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ERIC Number: ED234896
Record Type: Non-Journal
Publication Date: 1983-May
Pages: 43
Abstractor: N/A
Reference Count: N/A
Oh Where, Oh Where: Memory-Based Searching by Very Young Children.
DeLoache, Judy S.
Research findings suggest the existence of three types of primitive regulation in the behavior of 1 1/2- to 2 1/2-year old children in memory tasks. When children are presented with a game of hide-and-seek to be played with a small stuffed animal, regulatory behavior appears to be related to children's use of stimulus information, precursors of mnemonic strategies, and organization of memory-based strategies. Concerning use of stimuli, evidence indicates the existence of a developmental progression in very young children's use of available cues and suggests that very young children's spontaneous behavior in memory tasks is in many ways analogous to later, more sophisticated strategies. In reference to mnemonic strategies, children exhibited task relevant vocalization, looked or pointed at the object's hiding place, hovered near, peeked at the toy, and attempted to retrieve it before a designated time. These behaviors resemble the mature mnemonic strategies of rehearsal and monitoring, and could function to keep alive information to be remembered. Regarding strategy organization, older and younger children whose mean ages were 27- and 21-months, respectively, were found to exhibit qualitatively different searching strategies after a hidden object had been surreptitiously moved. Younger children tended to search in places where the object had previously been hidden, whereas older children may have generated plausible hypotheses to explain the toy's absence, which then guided their subsequent search efforts. (Concluding remarks indicate limitations on children's early self-regulation and suggest how children overcome such limitations. (RH)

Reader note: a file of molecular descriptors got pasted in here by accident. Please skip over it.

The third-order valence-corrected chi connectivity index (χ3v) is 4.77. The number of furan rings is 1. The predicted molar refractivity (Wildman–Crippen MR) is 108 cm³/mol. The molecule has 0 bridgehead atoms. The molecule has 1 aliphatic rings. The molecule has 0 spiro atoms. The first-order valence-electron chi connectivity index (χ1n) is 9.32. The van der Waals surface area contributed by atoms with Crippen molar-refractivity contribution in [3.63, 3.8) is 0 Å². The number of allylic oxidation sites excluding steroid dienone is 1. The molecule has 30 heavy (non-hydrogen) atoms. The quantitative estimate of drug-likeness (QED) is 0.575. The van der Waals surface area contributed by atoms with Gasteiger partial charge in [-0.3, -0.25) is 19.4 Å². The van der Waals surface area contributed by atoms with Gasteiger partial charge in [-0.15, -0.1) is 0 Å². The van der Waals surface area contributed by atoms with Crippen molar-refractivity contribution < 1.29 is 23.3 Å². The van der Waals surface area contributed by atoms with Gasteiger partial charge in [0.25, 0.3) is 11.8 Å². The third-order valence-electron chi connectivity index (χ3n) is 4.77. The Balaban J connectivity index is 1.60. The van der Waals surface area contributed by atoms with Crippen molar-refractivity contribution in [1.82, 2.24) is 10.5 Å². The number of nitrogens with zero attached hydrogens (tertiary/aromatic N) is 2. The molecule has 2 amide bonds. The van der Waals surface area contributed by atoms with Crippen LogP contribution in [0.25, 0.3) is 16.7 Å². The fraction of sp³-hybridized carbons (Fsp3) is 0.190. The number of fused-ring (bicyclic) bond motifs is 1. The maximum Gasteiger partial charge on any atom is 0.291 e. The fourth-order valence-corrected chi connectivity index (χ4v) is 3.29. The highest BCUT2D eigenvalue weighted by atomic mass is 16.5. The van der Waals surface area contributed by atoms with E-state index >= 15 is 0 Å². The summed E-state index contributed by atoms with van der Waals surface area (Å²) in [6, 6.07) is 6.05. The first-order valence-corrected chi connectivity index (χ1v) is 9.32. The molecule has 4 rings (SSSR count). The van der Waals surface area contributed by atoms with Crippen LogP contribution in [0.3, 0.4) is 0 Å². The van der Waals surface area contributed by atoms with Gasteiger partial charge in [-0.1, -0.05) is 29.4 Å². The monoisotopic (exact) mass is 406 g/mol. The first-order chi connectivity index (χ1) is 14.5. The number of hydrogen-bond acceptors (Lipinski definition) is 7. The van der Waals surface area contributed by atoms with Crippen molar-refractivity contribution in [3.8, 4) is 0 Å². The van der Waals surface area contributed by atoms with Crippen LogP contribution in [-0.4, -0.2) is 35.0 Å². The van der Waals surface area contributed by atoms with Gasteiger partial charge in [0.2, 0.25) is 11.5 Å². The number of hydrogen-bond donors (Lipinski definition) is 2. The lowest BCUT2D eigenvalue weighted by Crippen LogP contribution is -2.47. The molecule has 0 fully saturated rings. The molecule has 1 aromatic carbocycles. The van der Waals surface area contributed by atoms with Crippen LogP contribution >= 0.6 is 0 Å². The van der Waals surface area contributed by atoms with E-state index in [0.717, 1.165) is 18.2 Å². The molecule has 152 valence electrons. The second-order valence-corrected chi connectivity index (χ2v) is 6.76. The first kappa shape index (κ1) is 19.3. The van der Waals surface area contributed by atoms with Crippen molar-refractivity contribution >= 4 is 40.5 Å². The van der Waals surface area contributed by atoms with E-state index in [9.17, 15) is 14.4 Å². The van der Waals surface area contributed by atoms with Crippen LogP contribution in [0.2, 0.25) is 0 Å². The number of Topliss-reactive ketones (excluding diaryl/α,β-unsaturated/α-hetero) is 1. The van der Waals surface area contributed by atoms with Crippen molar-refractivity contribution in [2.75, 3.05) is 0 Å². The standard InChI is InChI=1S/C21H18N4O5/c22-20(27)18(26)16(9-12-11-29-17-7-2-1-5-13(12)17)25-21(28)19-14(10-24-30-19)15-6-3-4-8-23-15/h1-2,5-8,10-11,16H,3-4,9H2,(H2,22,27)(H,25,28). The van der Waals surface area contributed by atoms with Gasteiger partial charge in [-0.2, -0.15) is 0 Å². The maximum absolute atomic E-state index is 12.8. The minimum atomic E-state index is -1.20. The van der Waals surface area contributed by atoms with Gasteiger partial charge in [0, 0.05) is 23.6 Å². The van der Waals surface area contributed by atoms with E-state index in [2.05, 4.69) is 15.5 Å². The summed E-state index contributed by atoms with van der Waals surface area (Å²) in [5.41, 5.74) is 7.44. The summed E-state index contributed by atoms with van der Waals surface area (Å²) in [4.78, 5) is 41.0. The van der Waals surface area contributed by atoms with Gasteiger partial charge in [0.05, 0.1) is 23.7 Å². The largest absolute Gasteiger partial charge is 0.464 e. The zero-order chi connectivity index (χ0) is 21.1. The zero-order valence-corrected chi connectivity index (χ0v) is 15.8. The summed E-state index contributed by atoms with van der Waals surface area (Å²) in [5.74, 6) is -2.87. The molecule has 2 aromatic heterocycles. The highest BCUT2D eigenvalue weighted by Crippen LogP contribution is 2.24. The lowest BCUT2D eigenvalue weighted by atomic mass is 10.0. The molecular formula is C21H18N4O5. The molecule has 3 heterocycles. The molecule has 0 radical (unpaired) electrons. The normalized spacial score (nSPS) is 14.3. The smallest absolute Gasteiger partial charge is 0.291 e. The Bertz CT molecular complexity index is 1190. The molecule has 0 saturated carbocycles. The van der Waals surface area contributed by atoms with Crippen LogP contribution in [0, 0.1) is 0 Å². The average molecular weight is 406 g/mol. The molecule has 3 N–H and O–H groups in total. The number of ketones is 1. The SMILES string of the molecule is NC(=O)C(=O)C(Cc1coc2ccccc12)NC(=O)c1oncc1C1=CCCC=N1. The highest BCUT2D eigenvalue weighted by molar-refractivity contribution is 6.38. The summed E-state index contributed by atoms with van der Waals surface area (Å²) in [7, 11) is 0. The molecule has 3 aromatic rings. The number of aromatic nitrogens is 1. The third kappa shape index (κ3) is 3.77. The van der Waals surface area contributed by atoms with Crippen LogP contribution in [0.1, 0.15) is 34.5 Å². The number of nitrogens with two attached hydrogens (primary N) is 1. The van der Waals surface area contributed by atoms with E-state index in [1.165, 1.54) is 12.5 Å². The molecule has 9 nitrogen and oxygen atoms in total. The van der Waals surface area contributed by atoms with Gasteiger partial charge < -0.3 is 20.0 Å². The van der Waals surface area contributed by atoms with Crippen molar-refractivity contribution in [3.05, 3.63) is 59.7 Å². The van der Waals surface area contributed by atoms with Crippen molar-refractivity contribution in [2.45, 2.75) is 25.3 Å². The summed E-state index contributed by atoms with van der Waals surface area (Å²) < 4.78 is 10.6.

Publication Type: Reports - Research; Speeches/Meeting Papers
Education Level: N/A
Audience: Researchers
Language: English
Sponsor: N/A
Authoring Institution: N/A